For some weird reason, I don’t think I ever drove the first generation GMC Terrain. As a result, I had it in my head that it was one of those tiny little crossovers, so when I picked up our 2018 Terrain tester last week, I was truly surprised by the generous size of the vehicle. The Terrain is not a space deprived little crossover.
When GMC introduced their current design language a few years back in a press conference at Detroit, the design guy explained how the brand would be different from Chevrolet in that all GMC vehicles would convey a visual that was reminiscent of the job site. GMC vehicles would look like work vehicles. I remember thinking at the time that this was fine for the pickup trucks, but wondered how they would translate that industrialized message to the family haulers in the line-up.
Unveiled at the 2017 North American International Auto Show, the 2018 Terrain answers that question with bold styling which looks tough without the imposing edge that some might see in pickup truck design. Add in the fact that the Canadian model is available with a diesel engine and the brand’s working heritage is well represented.
Previously built in Ontario, production of the latest version of the Terrain has been moved to Mexico. The new model is definitely an improvement over the outgoing model, with interior materials boasting higher quality to the eye and touch, with one small exception. The leather (pleather?) wrap on the steering wheel, which felt great to the touch, was puckered differently on the corners of the lower spoke of the wheel. It was a small flaw, but one that irked me every time my thumb crossed it while parking.
Whether this was due to accountants putting the screws to parts suppliers or a result of inattentive quality control in Mexico is irrelevant. Attention to small details are what marks the difference between the interiors of traditional domestic automakers and those from traditional imports. Beyond that however, the inclusion of materials like real aluminum are welcomed.
Where the Terrain has a distinct European feel is in the drive experience, thanks to the 1.6L diesel powerplant. The twin-cam four cylinder diesel generates 137 horsepower and a more than healthy 240 lb-ft of torque. That grunt is fed through a 6-speed automatic transmission which makes short shifts at lower speeds, giving the Terrain the purposeful feel of a Euro transporter on acceleration. Once up to highway speeds, there is no perceptible sound from the drivetrain, contributing to a wonderfully quiet cabin.
For our family, the most important part of a CUV type vehicle is Utility. These days, with all three kids having their own cars, the rear row of seating isn’t used much, if at all. The ability to swallow mass amounts of cargo with ease however, is key. Just as the visuals have been designed to look like they belong in a work setting, GMC has paid extra attention to making the Terrain’s interior functional. The best feature for our use is the flat folding floor, which makes for easy packing. Beneath that floor lies a series of hidden cubbies, perfect for hiding smaller objects.
Of course the reason that most auto journalists proclaim their love of a good diesel is the ability to offer fantastic fuel economy without sacrificing performance. On that end, the Terrain did not disappoint. During our week with the Terrain, it was driven around town, then driven to cottage country with a full load, all in sub-zero temperatures. By the end of the week, it had achieved 6.5 L/100 KM, which is truly remarkable for an all-wheel-drive vehicle of this size.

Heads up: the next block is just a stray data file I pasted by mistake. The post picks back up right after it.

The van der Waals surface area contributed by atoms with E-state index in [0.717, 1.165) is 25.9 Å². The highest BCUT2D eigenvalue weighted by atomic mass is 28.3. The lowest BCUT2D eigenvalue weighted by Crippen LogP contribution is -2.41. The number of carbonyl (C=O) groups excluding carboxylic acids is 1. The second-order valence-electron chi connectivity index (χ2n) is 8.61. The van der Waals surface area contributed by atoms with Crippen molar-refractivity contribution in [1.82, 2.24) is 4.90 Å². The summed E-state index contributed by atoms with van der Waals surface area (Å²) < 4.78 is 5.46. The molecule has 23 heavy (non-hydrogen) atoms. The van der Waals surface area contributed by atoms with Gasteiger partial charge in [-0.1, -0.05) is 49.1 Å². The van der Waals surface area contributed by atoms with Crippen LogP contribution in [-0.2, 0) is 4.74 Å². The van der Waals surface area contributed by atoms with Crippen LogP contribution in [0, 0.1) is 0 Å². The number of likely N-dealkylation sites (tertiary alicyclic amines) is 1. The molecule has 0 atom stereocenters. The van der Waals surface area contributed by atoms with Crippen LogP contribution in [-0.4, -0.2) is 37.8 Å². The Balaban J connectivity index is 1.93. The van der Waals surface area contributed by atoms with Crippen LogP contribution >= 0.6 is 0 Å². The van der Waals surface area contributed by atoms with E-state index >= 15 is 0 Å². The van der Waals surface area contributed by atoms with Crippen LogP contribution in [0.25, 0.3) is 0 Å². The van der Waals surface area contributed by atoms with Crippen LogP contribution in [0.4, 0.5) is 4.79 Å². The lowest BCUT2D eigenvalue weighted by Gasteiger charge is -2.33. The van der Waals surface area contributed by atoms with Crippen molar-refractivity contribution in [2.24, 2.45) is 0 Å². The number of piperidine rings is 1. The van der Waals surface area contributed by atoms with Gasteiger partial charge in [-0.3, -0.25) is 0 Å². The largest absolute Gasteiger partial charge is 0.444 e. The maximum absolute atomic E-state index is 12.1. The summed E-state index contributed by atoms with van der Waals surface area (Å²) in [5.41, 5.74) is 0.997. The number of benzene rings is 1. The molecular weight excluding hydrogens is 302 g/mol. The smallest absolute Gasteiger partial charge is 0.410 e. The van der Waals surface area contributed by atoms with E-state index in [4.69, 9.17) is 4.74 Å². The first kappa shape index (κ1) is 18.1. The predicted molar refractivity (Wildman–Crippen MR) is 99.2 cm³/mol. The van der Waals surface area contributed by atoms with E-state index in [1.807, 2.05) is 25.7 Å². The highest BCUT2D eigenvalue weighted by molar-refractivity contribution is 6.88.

The 2018 GMC Terrain begins at $30,295 for a gas powered, from wheel drive model. A fully loaded Denali version rings in at $41,695. Our tester, an SLE Diesel, sits in the middle at $36,595.
From a pricing perspective, the Terrain sits at the upper end of the small crossover niche, with several models from other manufacturers with starting prices which are several thousand dollars less expensive. Where GMC’s entry may become the best value choice in the segment is with the availability of a diesel engine. Not only is diesel fuel typically cheaper at the pumps, but factor in the fantastic fuel economy and it is very likely that the Terrain will save owners money over the life of the vehicle as compared to a gas powered competitor.
There have been many quirky vehicles in The Garage over the years, but one of the coolest remains the 1984 Volvo 240 Turbo wagon that we owned for a few years during the late Nineties. Officially, the longest of the turbo bricks was called a 245T. Our wagon was the exact spec that fans of the boxy speedster lusted after: A silver wagon with the correct Turbo blackout striping, Euro style grill with inset fog lights, GLT wheels and a manual transmission. It even had the dog gate which swung down from the ceiling to keep Fido in his place. Sadly, we didn’t have a Fido in those days but it was still neat to have it.
That wagon was perhaps the best family vehicle of all time. It could carry 5 adults in comfort. Fold down the rear seats and it would carry a 4×8 sheet of plywood. It looked cool as hell to those who knew and could keep pace with a Fox-body Mustang off the line. While it was a bit too big for an autocross course, the car was a joy to hustle down a winding country road, even when fully loaded.
Back in the day, Volvo used the slogan “Boxy but good” and their sporting varieties became know as Bricks and Turbo Bricks. They weren’t exactly sexy, unless you were turned on by straight lines. Fast forward three decades and our tester, an XC60 T6 R-Design couldn’t be more different. While there are straight accent lines here and there, sensual curves are the order of the day. Those curves do however push up towards muscular rear shoulders, in keeping with the brand’s heritage.